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Flowerless Wisteria on front porch of the Bush House, Salem, Oregon, April 2017


Monday, June 2, 2014

Alabaster Caverns Oklahoma State Park


Friday evening, we visited with a very nice local couple who were camped in the site just across from us at the Black Mesa State Park. Being from Oklahoma, they had camped at many of the state parks. When asked where we were headed next, I said we were going  about 250 mile east called Boiling Springs. It was their opinion that it was not the best choice and that we should consider another park called the Alabaster Caverns State Park. It has a very interesting cave that can be toured.

That night there was a really loud thunderstorm with lots of heavy rain and some small hail. We felt sorry for the tent campers, and for one guy that drove in during the height of the storm with a pop up camper.  By morning we noticed most of the RV spaces were filled. Several more boats had arrived in the night.

We pulled out around 9:30 AM, and were able to stop for gas, diesel fuel, and a few groceries on the way. It was a good thing I consulted the Rand McNally Navigator for these services early in the day, because there was only one town, Guymon, on the way that had larger stores.


The Alfa at the end of this empty row of spaces
When we arrived at the Caverns I felt a bit foolish for having called ahead,  and paying the extra $5.00 fee for a reservation.  I do feel more comfortable knowing we have a space, but in this case the campground was almost empty! I took the above picture on Sunday morning. There had been a couple of other rigs there the day before. When we pulled out on Monday, we were the last to leave.



In addition to some cottontails and birds, we left this guy to hold down the fort so to speak.  He, or she, is the first Horny Toad I have seen. He was a lot smaller than I expected. Not much bigger than the regular toads I am accustomed to.

We joined one other couple on the tour of the cave on Sunday. 




Cave entrance



In this image the rocks look purple. Although they did have a slight purplish cast it was not this intense.  I found it impossible to get the color right in any of the images I took with my little camera. No flash was allowed.



This picture is a close up of a translucent section of the cave wall. The color is fairly accurate. The slight green is algae.



Our guide was a young local gal now working for the park service. She spotted this salamander and kept her light on him while I took his picture. She said that when she was a kid she would catch salamanders like this in the water meter holes and play with them. I remember checking the water meter at our house in Texas and finding a scorpion.

It was an interesting cave tour. Later in the day we saw many people waiting for the next hourly tour outside of the ranger station.  I'm glad we went early.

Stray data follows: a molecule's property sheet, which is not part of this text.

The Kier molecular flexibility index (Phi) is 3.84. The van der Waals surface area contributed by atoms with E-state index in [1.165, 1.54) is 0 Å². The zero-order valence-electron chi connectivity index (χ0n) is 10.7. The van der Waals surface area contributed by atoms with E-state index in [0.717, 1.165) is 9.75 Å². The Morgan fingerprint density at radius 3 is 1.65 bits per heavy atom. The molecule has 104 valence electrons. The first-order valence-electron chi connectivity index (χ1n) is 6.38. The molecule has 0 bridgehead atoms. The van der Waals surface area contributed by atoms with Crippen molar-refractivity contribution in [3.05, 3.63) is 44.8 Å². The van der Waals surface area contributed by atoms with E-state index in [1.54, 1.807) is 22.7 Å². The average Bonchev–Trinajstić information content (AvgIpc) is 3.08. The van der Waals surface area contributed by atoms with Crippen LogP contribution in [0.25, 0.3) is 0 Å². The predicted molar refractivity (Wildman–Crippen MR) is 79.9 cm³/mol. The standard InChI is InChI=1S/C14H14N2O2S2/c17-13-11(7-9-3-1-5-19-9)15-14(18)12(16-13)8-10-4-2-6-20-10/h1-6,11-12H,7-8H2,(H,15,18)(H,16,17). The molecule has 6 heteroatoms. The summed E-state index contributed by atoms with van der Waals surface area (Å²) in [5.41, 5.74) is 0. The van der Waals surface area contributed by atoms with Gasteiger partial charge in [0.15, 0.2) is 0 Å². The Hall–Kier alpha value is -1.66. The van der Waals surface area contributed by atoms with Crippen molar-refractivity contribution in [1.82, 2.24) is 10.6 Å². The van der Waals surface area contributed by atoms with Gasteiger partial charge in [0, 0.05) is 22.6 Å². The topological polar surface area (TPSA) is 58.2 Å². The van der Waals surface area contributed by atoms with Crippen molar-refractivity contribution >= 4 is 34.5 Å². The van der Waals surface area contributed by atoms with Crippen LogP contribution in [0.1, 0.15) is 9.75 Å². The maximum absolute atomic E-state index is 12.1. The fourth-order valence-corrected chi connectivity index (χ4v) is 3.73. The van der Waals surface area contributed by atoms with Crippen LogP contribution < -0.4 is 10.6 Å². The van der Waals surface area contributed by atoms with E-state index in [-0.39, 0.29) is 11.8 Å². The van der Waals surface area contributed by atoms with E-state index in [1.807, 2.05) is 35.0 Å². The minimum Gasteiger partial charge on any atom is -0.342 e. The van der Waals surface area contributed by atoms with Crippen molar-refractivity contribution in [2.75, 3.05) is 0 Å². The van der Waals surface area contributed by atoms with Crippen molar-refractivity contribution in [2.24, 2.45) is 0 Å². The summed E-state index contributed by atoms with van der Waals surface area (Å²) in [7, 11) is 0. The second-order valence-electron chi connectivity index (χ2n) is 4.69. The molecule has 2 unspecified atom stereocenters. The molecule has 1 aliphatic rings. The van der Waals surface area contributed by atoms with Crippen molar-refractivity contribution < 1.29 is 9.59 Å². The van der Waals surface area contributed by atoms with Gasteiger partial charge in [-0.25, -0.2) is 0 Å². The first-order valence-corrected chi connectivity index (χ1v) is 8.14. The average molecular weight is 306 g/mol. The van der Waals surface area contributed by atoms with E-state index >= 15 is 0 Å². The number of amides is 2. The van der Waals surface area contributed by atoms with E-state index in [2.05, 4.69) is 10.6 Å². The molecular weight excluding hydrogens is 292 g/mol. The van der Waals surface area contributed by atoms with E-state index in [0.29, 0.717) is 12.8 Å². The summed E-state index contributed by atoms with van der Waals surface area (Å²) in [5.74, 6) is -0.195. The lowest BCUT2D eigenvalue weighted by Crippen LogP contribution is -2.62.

It became quite hot, probably in the 90's, later in the day. Too hot for a walk. We relaxed in the Alfa, Craig watching a soccer game, and I doing some stitchery. Just a laid back Sunday afternoon.

Life is good.

8 comments:

  1. Life is good Merikay...what a beautiful spot you had there!

    I am so happy to read all is good and you are enjoying yourselves.

    I found out the hard way to do research before we head out. With 4 pups to feed, and they only eat Blue Buff Wilderness, we ran out once. Now we stock up whenever we can. We also paid like $7 for a pack of 4 roll toilet paper. Sure wont let that happen again!

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  2. Horny Toads are just so darn cute! Looks like a great camping spot.

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  3. We used to catch salamanders as kids when we lived in TX.

    Looks like a nice campground. If I can before making a reservation I see how many sites are available, if there are a lot available I won't make a reservation unless I want on the water or some such amenity.

    Caves are hard to get pictures in, thank goodness for digital, we can erase all of the ones that don't turn out well.

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  4. Nice cave pictures even if you weren't happy with the colors.

    I do not like toads or frogs but that horny toad looked more like a lizard to me so I didn't find him quite as scary.

    Sounds like it's getting petty hot. It's hot here too...and muggy.

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  5. I sure hope that you two are enjoying your full time experience.

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  6. Life is Good Indeed. My partner and I hope to follow in your tire treads in about 17 years or so ;-)

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  7. Karen and Al, you're right, it's properly called a Horned Lizard, but Horny or Horned Toad is the common name. Watching Dallas TV news tonight, I learned that the TCU baseball team is called the Horned Frogs and is getting close to the College World Series. But that's a different vertebrate...

    Nan, we're enjoying it...

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  8. Nice cave photos, don't worry too much, most photos rarely capture what you are seeing.

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